The cooling system 100 may additionally include one or more interior channels 350 that function to direct working fluid flow along the rotor interior. Directing fluid flow through the rotor interior functions to cool the rotor interior, and may function to cool the rotor body. The interior channel 350 is preferably in fluid communication with the radial channels 300, and functions to fluidly couple the radial channels 300 to the rotor end 400. More specifically, the inlet of the interior channel 350 is preferably the radial channel outlet, and the interior channel 350 preferably terminates between the guide and the rotor end 400. However, the interior channel 350 may be fed from another fluid source, such as a tube or channel directly coupled to the interior channel 350, wherein the tube or channel originates from another portion of the motor (e.g. the motor casing). The rotor assembly preferably includes multiple interior channels 350 evenly distributed throughout the rotor interior, but may alternatively include one interior channel 350 that traverses the rotor interior. The interior channel 350 preferably extends along the rotor length, preferably from one rotor end to the other (e.g. from one guide/rotor end pair to another) but may alternatively extend along a portion of the rotor length (e.g. half of the rotor length, a quarter of the rotor length), spiral about the central axis of the rotor, trace circular paths through the rotor (e.g. concentric with the rotor central axis), or have any other suitable configuration. In these embodiments, each interior channel 350 is preferably fed by one radial channel, but may alternatively be fed by multiple radial channels, or may be fed by a radial channel shared by multiple interior channels 350. Alternatively, the interior channel 350 may extend radially through the rotor, more preferably through a significant portion of the rotor thickness. In this embodiment, the inlet of the interior channel 350 is preferably aligned with the outlet of a radial channel, but may alternatively be offset. The interior channels may terminate at the exterior surface of the rotor, and may disperse working fluid to the stator interior surface. The interior channels 350 are preferably cooperatively formed by the shaft 22 and the rotor interior surface (rotor steel), wherein the interior channels are created when the rotor 24 is assembled to the shaft 22 (as shown in FIG. 4C). In this embodiment, the working fluid simultaneously contacts the shaft and the rotor interior/rotor steel. However, the interior channels 350 may be bored through the rotor, formed during the rotor manufacture (e.g. die cast), or be made in any other manner. In one specific embodiment, the rotor includes a plurality of linear interior channels 350 that extend the rotor length along the shaft exterior, from one guide to the other. The interior channels 350 are evenly distributed about the shaft circumference, and are each coupled to a radial channel. In a second embodiment, the shaft 22 includes a single boustrophedonic channel along its exterior, wherein the straight arms of the channel are substantially aligned parallel to the central axis of the rotor. The interior channel 350 is formed between the rotor interior surface and the shaft when they are assembled, In a third embodiment, the interior channel 350 is a single channel that spirals along the central axis of the rotor, wherein the flow path is fed by multiple radial channels extending through the shaft and into the rotor. This embodiment may additionally include a circular groove near the rotor ends 400, wherein the circular grooves assist in pooling the working fluid between the guide and the rotor end 400.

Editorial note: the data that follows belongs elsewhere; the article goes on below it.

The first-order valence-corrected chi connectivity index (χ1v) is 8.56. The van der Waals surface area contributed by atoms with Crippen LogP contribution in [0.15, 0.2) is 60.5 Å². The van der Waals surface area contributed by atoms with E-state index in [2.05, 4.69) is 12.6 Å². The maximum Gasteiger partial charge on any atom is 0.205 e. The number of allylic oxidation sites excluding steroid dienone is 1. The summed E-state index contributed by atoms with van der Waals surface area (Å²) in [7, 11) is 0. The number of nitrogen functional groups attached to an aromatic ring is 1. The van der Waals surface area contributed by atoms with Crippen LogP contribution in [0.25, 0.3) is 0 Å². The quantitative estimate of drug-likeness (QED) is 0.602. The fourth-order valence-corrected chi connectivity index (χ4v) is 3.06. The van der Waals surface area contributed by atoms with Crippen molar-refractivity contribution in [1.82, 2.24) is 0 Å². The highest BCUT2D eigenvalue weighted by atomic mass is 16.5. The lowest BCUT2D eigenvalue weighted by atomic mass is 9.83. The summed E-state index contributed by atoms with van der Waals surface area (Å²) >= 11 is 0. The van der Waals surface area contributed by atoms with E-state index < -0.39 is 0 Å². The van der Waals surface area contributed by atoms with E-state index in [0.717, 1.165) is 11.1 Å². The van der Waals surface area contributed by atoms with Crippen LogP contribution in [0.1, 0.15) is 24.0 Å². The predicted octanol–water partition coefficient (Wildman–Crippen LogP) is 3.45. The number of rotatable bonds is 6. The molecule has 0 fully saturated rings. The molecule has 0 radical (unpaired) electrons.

As shown in FIG. 1, the motor may further include a liquid collector 700 (“sump”) that functions to collect the working fluid after the working fluid has cooled the stator coils 40. The liquid collector 700 is preferably disposed below the rotor assembly 20, such that dispersed working liquid falls into the liquid collector 700. However, the liquid collector 700 may be disposed above the rotor assembly 20 or anywhere relative to the rotor assembly 20 such that the dispersed working liquid may be collected within the liquid collector 700. The liquid collector 700 is preferably formed from the motor casing (e.g. the bottom of the motor casing), but may alternatively be a pan substantially the length of the motor. The liquid collector 700 preferably includes a base with angled walls to channel the working fluid to the base, but may alternatively include walls that are perpendicular to the liquid collector base, or not include a base at all, instead having angled walls that meet to form a channel. The liquid collector 700 preferably includes a fluid outlet to the exterior of the motor, but may alternatively be entirely contained within the motor, with no outlet to the motor exterior. The liquid collector 700 is preferably made of aluminum, but may alternatively be made of plastic, stainless steel, copper, or any alloy that can withstand the operating conditions of the motor. The liquid collector 700 may additionally function to cool the working fluid, and may incorporate fans, heat pipes, or configurations (e.g. the liquid collector 700 is exposed to ambient air) that extract heat from the working fluid. The liquid collector 700 may also function to recycle the working fluid back into the rotor assembly 20, and may additionally include a pumping system that pumps the working fluid from the liquid collector 700 to the inlet 600.